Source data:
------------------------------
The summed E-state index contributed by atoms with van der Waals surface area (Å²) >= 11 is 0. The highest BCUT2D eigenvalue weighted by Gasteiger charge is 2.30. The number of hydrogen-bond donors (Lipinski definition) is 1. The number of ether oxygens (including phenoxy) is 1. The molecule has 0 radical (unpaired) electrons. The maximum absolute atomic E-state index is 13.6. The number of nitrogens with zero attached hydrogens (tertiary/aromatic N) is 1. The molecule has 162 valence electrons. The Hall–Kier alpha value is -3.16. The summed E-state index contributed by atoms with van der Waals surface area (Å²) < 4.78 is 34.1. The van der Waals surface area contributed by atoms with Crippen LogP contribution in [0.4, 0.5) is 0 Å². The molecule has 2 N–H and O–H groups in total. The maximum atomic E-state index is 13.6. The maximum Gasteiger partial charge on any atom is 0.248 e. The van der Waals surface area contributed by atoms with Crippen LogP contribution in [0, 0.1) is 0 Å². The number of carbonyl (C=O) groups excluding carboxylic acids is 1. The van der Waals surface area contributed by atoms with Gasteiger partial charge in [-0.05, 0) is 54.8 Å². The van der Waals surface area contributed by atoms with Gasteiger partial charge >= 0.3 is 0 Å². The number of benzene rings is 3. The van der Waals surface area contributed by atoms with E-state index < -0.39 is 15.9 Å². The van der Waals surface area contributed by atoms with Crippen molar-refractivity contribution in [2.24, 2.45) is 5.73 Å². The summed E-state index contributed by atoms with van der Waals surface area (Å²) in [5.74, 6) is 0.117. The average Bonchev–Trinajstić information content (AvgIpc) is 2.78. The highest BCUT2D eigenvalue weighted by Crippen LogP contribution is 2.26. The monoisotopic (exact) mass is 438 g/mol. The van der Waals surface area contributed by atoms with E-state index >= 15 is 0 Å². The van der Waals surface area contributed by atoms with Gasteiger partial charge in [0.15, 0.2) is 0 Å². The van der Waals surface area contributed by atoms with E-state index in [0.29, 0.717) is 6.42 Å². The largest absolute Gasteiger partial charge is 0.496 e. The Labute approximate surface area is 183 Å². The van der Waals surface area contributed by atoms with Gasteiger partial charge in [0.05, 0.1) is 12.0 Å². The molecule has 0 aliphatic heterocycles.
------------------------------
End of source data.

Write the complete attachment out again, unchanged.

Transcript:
The summed E-state index contributed by atoms with van der Waals surface area (Å²) >= 11 is 0. The highest BCUT2D eigenvalue weighted by Gasteiger charge is 2.30. The number of hydrogen-bond donors (Lipinski definition) is 1. The number of ether oxygens (including phenoxy) is 1. The molecule has 0 radical (unpaired) electrons. The maximum absolute atomic E-state index is 13.6. The number of nitrogens with zero attached hydrogens (tertiary/aromatic N) is 1. The molecule has 162 valence electrons. The Hall–Kier alpha value is -3.16. The summed E-state index contributed by atoms with van der Waals surface area (Å²) < 4.78 is 34.1. The van der Waals surface area contributed by atoms with Crippen LogP contribution in [0.4, 0.5) is 0 Å². The molecule has 2 N–H and O–H groups in total. The maximum atomic E-state index is 13.6. The maximum Gasteiger partial charge on any atom is 0.248 e. The van der Waals surface area contributed by atoms with Crippen LogP contribution in [0, 0.1) is 0 Å². The number of carbonyl (C=O) groups excluding carboxylic acids is 1. The van der Waals surface area contributed by atoms with Gasteiger partial charge in [-0.05, 0) is 54.8 Å². The van der Waals surface area contributed by atoms with Gasteiger partial charge >= 0.3 is 0 Å². The number of benzene rings is 3. The van der Waals surface area contributed by atoms with E-state index < -0.39 is 15.9 Å². The van der Waals surface area contributed by atoms with Crippen molar-refractivity contribution in [2.24, 2.45) is 5.73 Å². The summed E-state index contributed by atoms with van der Waals surface area (Å²) in [5.74, 6) is 0.117. The average Bonchev–Trinajstić information content (AvgIpc) is 2.78. The highest BCUT2D eigenvalue weighted by Crippen LogP contribution is 2.26. The monoisotopic (exact) mass is 438 g/mol. The van der Waals surface area contributed by atoms with E-state index >= 15 is 0 Å². The van der Waals surface area contributed by atoms with Gasteiger partial charge in [0.15, 0.2) is 0 Å². The van der Waals surface area contributed by atoms with E-state index in [0.29, 0.717) is 6.42 Å². The largest absolute Gasteiger partial charge is 0.496 e. The Labute approximate surface area is 183 Å². The van der Waals surface area contributed by atoms with Gasteiger partial charge in [0.05, 0.1) is 12.0 Å². The molecule has 0 aliphatic heterocycles.